The Olympic games took one of those nasty, although not totally unexpected twists, Friday night. In Centennial Park a bomb went off and reminded everyone how vulnerable we all are in the modern city. For those killed and wounded it was of course much more than a symbolic event, and for those of us watching this staged pageant from the comfort of our homes it was a reality check.
Of course no one expected the games to be cancelled over this. If the events in Munich could not stop the games, nothing short of nuclear war could stop them, and even that would be doubtful if it didn't effect the venues. This should be another reminder about the nature of the modern world. Corporate investment and individual sporting ambition far outstrip a few deaths and a few hundred injuries.
We will have our moments of silence, and the flags of the Olympics will fly at half-staff, but the games must go on. The IOC says so, the USOC says so, the President says so, the AGOC says so, NBC says so, and let's face it, we all say so. Across the world people are at equal or greater risk each and every day, and life goes on because it must. Our games go on, although not for the same reason.
I went to my first Olympic games last week. Not in Atlanta, but here in Orlando to see several first round games in the men's and women's soccer competition.
This Olympics is nothing like what is on NBC. There are actually games, without commercials, without up close and personals, without any drama added by videotape manipulation. There are sometimes events involving no Americans. Yes, trust me on this. I saw Spain play France, and Nigeria play Japan, and there wasn't an American even among the referees, and it was still interesting. Please note that not only are they playing soccer in these real Olympics but there is an American women's team, and a very good one at that. And now that they are headed to the gold medal game NBC has been forced to acknowledge their existence.
The best of the soccer, that I saw, was in the women's game between the U.S. and Sweden. The speed, coordination, and finesse of this game was far superior to that of the men in France v. Spain, or even Nigeria v. Japan, although the Nigerians play a sparkling passing game of tremendous speed.
For me one of the main attractions was the chance to see Michelle Akers play again. The oldest of the American players Michelle Akers is a University of Central Florida product who in her prime was acclaimed as the best female soccer player in the world. While at the University of Central Florida she kept UCF Soccer near the top of the national polls, and in her junior year she was named woman's college athlete of the year, and won the first Hermann Trophy, soccer's Heisman.
When women's soccer held its first world championship in China, Michelle Akers led the U.S. to the championship, dominating both her opponents and the game itself. Shortly after that achievement she spoke in one of my classes about soccer, women in sport, and the world championship.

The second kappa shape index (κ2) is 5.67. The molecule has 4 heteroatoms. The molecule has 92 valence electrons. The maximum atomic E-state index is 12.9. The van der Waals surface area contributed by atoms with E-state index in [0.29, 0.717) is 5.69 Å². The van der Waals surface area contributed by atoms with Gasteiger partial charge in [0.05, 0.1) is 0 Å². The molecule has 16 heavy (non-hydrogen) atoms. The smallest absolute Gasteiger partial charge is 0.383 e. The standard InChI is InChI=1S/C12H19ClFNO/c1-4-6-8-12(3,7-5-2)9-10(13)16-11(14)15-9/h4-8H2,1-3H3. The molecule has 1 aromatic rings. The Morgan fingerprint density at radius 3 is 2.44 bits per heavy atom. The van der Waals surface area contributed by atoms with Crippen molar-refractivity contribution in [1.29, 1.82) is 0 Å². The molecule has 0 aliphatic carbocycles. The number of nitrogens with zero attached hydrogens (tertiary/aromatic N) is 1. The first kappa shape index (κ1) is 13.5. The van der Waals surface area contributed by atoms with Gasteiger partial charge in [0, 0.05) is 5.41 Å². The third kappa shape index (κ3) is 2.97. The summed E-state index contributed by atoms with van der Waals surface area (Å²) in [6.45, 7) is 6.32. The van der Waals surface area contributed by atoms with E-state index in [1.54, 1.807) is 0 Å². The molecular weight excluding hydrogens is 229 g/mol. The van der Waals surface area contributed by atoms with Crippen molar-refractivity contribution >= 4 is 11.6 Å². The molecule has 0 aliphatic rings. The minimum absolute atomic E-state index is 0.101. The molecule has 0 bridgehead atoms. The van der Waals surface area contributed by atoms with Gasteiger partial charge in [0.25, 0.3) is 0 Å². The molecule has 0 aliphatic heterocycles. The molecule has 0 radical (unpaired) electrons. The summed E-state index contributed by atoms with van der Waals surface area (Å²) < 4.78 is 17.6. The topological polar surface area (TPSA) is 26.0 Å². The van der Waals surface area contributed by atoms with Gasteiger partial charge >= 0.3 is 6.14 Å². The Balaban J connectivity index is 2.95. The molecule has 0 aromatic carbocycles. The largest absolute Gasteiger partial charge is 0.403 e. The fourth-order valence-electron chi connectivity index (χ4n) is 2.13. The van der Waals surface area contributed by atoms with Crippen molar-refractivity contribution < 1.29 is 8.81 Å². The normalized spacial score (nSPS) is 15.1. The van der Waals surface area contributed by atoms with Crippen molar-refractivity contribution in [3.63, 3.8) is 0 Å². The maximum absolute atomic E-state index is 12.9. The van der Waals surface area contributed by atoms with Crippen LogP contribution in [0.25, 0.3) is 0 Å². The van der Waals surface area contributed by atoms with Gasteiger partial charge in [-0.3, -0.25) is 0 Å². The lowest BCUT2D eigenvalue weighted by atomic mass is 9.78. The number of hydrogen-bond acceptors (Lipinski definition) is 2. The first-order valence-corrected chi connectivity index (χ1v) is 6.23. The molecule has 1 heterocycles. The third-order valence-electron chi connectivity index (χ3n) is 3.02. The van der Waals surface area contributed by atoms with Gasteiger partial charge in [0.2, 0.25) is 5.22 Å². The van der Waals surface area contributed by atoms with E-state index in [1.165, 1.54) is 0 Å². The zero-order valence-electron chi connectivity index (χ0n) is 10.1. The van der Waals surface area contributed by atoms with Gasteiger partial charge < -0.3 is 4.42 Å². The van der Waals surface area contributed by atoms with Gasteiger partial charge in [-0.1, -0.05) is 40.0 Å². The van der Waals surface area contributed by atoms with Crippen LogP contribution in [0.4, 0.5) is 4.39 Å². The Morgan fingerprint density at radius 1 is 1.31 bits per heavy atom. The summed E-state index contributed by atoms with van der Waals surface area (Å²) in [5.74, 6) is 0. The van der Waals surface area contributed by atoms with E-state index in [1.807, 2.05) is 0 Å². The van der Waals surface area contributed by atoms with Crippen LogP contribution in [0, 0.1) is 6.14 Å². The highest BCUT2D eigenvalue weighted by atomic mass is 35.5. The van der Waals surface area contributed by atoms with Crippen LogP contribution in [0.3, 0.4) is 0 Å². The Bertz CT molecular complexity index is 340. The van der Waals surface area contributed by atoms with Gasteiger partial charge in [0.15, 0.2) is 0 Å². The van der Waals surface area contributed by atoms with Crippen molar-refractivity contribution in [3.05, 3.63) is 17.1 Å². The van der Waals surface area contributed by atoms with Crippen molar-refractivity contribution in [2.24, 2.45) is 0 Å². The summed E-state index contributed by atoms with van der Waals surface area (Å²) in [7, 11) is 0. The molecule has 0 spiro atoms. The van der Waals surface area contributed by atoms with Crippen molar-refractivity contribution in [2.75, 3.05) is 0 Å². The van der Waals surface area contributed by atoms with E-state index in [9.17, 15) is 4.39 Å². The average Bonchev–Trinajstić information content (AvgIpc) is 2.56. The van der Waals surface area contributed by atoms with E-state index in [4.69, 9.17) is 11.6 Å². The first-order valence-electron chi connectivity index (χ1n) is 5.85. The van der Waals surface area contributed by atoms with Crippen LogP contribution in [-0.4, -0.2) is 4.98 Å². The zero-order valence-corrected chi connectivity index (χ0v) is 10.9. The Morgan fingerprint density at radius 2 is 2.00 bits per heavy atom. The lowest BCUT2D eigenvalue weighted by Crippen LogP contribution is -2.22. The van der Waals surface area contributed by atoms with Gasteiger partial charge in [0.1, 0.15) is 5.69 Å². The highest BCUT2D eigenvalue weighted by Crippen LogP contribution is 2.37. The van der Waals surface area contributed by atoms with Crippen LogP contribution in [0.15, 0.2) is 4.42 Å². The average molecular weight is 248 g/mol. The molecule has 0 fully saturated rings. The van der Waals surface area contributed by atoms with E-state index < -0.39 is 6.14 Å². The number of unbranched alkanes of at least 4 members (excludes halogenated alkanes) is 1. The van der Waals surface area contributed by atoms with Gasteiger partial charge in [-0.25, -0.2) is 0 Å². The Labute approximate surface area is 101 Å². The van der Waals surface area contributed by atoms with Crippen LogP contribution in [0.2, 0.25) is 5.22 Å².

One of things she discussed that night was her desire to see women's soccer as an Olympic Sport, and her determination if that happened in '96, to be on the team. The intensity with which she talked was impressive, and the dedication she has displayed to her sport is equally so. Her dream was to play before the home crowd at the Olympics for the gold medal. She will have that opportunity on Thursday evening.
Over the past few years Michelle Akers has endured injury after injury to her knees and legs, and has been through an excruciating four-year battle with the Epstein-Barr virus which produces chronic fatigue. She has worked through all this, and despite en ormous odds and fading skills she still is a key figure on this team. No longer the best women's player in the world, and now even playing a new position, her skills still make Michelle Akers a formidable threat on the field, and you can still see the flashes of greatness.
After years of struggling with injury, with disrespect for the women's game, and with the movement of the calendar, Michelle Akers has not only played in the Olympics in the United States, but she has done it in her adopted home town. As she circled the field in a victory lap wrapped in an American flag the other night in Orlando, it was a pleasure to be there and see what those watching the NBC Olympics would not see.
Finally a quick note on the Women's Marathon. Fatuma Roba's victory is a great one for both her and Ethiopia, and if all goes well Ethiopian victories will follow in the Women's 10,000, the Men's 5,000 and 10,000, as Haile Gebreselassie and Derartu Tulu l ead the Ethiopian team. The barefoot Abeba Bekila's legacy is alive and well.
On Sport and Society this is Dick Crepeau reminding you that you don't have to be a good sport to be a bad loser.
Copyright 1996 by Richard C. Crepeau
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